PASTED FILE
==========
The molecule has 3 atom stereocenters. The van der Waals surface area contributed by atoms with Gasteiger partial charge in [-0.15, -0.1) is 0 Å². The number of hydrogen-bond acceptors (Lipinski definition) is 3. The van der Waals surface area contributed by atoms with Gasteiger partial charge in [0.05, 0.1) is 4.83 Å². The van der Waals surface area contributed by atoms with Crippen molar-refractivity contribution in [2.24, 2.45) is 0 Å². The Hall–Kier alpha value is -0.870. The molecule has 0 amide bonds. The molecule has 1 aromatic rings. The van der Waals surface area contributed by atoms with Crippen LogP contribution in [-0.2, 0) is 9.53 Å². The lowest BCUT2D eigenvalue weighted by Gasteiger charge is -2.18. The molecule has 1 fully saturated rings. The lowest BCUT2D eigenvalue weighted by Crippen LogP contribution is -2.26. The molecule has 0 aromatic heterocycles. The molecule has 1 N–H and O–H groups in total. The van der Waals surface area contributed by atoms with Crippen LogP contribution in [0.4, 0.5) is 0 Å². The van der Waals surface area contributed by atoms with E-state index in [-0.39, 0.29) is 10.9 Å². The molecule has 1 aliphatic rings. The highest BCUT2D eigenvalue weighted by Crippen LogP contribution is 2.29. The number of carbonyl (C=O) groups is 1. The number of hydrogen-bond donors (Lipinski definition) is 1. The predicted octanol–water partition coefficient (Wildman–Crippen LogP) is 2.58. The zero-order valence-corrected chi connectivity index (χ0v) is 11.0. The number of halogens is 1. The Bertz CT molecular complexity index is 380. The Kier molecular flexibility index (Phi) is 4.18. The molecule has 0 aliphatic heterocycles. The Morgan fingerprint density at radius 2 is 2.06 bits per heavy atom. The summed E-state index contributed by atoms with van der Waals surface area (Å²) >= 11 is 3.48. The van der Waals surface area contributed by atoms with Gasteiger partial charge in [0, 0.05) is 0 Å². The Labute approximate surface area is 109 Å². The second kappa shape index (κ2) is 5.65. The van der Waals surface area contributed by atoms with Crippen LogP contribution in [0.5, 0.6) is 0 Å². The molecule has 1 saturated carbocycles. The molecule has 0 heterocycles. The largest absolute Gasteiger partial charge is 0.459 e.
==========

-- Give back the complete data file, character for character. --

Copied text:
The molecule has 3 atom stereocenters. The van der Waals surface area contributed by atoms with Gasteiger partial charge in [-0.15, -0.1) is 0 Å². The number of hydrogen-bond acceptors (Lipinski definition) is 3. The van der Waals surface area contributed by atoms with Gasteiger partial charge in [0.05, 0.1) is 4.83 Å². The van der Waals surface area contributed by atoms with Crippen molar-refractivity contribution in [2.24, 2.45) is 0 Å². The Hall–Kier alpha value is -0.870. The molecule has 0 amide bonds. The molecule has 1 aromatic rings. The van der Waals surface area contributed by atoms with Crippen LogP contribution in [-0.2, 0) is 9.53 Å². The lowest BCUT2D eigenvalue weighted by Gasteiger charge is -2.18. The molecule has 1 fully saturated rings. The lowest BCUT2D eigenvalue weighted by Crippen LogP contribution is -2.26. The molecule has 0 aromatic heterocycles. The molecule has 1 N–H and O–H groups in total. The van der Waals surface area contributed by atoms with Crippen LogP contribution in [0.4, 0.5) is 0 Å². The van der Waals surface area contributed by atoms with E-state index in [-0.39, 0.29) is 10.9 Å². The molecule has 1 aliphatic rings. The highest BCUT2D eigenvalue weighted by Crippen LogP contribution is 2.29. The number of carbonyl (C=O) groups is 1. The number of hydrogen-bond donors (Lipinski definition) is 1. The predicted octanol–water partition coefficient (Wildman–Crippen LogP) is 2.58. The zero-order valence-corrected chi connectivity index (χ0v) is 11.0. The number of halogens is 1. The Bertz CT molecular complexity index is 380. The Kier molecular flexibility index (Phi) is 4.18. The molecule has 0 aliphatic heterocycles. The Morgan fingerprint density at radius 2 is 2.06 bits per heavy atom. The summed E-state index contributed by atoms with van der Waals surface area (Å²) >= 11 is 3.48. The van der Waals surface area contributed by atoms with Gasteiger partial charge in [0, 0.05) is 0 Å². The Labute approximate surface area is 109 Å². The second kappa shape index (κ2) is 5.65. The van der Waals surface area contributed by atoms with Crippen LogP contribution in [0.5, 0.6) is 0 Å². The molecule has 1 saturated carbocycles. The molecule has 0 heterocycles. The largest absolute Gasteiger partial charge is 0.459 e.